I don't know a Libra from a Leo, but I find merit in an astrologer's report that Regis Philbin read on the air last month shortly after All My Children's Kelly Ripa became his cohost on this syndicated morning program. The not-so-scientific study determined that Philbin and Ripa share a basis for "enjoyable conversation." Ripa displays some of the perkiness of Philbin's longtime partner, Kathie Lee Gifford. Happily, however, she seems less self-involved. "I just hope the rest of America doesn't grow as sick of me as I am," she cracked during her first official week on the job. Ripa needs to express herself more—just as Philbin needs to listen to her with both ears—but she shows a knack for injecting a few words without breaking Reege's rhythm. Whether he's raving about his wife's succulent osso buco or ragging helpless executive producer Michael Gel-man, Philbin on a roll is the closest thing to a one-man talk show since Tom Snyder left late night. And his fans wouldn't have it any other way.

Bottom Line: Pairing holds promise

>Sunday, March 11 SCREEN ACTORS GUILD AWARDS TNT(8p.m.ET) Ossie Davis and Ruby Dee, who personify "classy couple," get a lifetime-achievement honor.

Monday, March 12 COLUMBO: MURDER WITH TOO MANY NOTES ABC (8 p.m. ET) A new TV movie finds the sly detective (Peter Falk) trying to pin one on a composer (Billy Connolly).

Tuesday, March 13 MTV ICON: JANET JACKSON MTV (8 p.m. ET) Fellow artists hail the queen of Rhythm Nation in a 90-minute tribute.

Wednesday, March 14 THE JOB ABC (9:30 p.m. ET) Denis Leary stars as an unconventional cop in this comedy series debut.

Thursday, March 15 INVESTIGATIVE REPORTS A&E(10p.m. ET) Risky Business: The Day Traders shows it's not that easy to get rich quick.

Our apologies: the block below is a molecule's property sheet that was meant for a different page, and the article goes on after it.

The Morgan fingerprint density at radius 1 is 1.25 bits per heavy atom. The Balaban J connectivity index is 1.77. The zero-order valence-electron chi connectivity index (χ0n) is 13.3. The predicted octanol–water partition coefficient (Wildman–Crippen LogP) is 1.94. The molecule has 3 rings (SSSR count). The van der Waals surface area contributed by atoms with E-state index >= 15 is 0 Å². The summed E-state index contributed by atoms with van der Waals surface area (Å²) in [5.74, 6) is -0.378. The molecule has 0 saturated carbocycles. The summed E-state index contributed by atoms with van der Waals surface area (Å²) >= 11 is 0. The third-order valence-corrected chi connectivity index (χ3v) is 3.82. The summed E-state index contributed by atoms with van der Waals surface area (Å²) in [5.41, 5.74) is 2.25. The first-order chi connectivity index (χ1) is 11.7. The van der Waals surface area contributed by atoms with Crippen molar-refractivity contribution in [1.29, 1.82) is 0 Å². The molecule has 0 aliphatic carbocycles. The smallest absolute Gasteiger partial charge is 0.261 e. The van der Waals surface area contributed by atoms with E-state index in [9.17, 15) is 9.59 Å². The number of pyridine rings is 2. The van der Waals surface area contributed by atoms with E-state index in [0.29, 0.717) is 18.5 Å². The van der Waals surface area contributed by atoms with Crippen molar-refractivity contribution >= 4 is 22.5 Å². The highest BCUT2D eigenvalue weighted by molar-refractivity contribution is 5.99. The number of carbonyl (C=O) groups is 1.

Friday, March 16 DENNIS MILLER LIVE HBO (11:30 p.m. ET) After ranting for a while, the host chats with The WB sitcom star Steve Harvey.

Saturday, March 17 MAGNOLIA STARZ! (8 p.m. ET) Tom Cruise and the late Jason Robards top the cast in this intense 1999 film about intersecting lives.

>David Leisure

Need a new car? How about an Isuzu with "gin-u-wine" llama-skin leather and a top speed of 300 mph for only $9 (marbles and seashells accepted if you are short on cash). Impossible? Yep. But just such a deal was offered by smarmy car salesman Joe Isuzu, played by David Leisure in the late '80s. Now he's back in a new campaign, but this time lyin' Joe is jobless, disheveled and has a few spare tires of his own, thanks to a padded suit. "I hope it's a good idea," says Leisure of reprising the role that put Isuzu on the map. "I was ready to put it to bed forever."

Leisure, 50, who lives in L.A. with his wife, Patty Bunch, a makeup artist, was an instant hit when the ads first aired in 1986. He later landed the role of Charley Dietz, the mooching neighbor on NBC's Empty Nest. "There wasn't a lot of difference between the old Joe Isuzu and Charley," says Leisure, who made his big-screen debut as a Hare Krishna in the comedy Airplane! Now, no matter what other roles he might get, Leisure is sure he'll always be known as the obnoxious pitchman. "Someone said to me, 'Isn't it a coincidence that you have the same name as Joe Isuzu?' " He adds, "It's just bizarre."

  • Contributors:
  • Christine Sparta.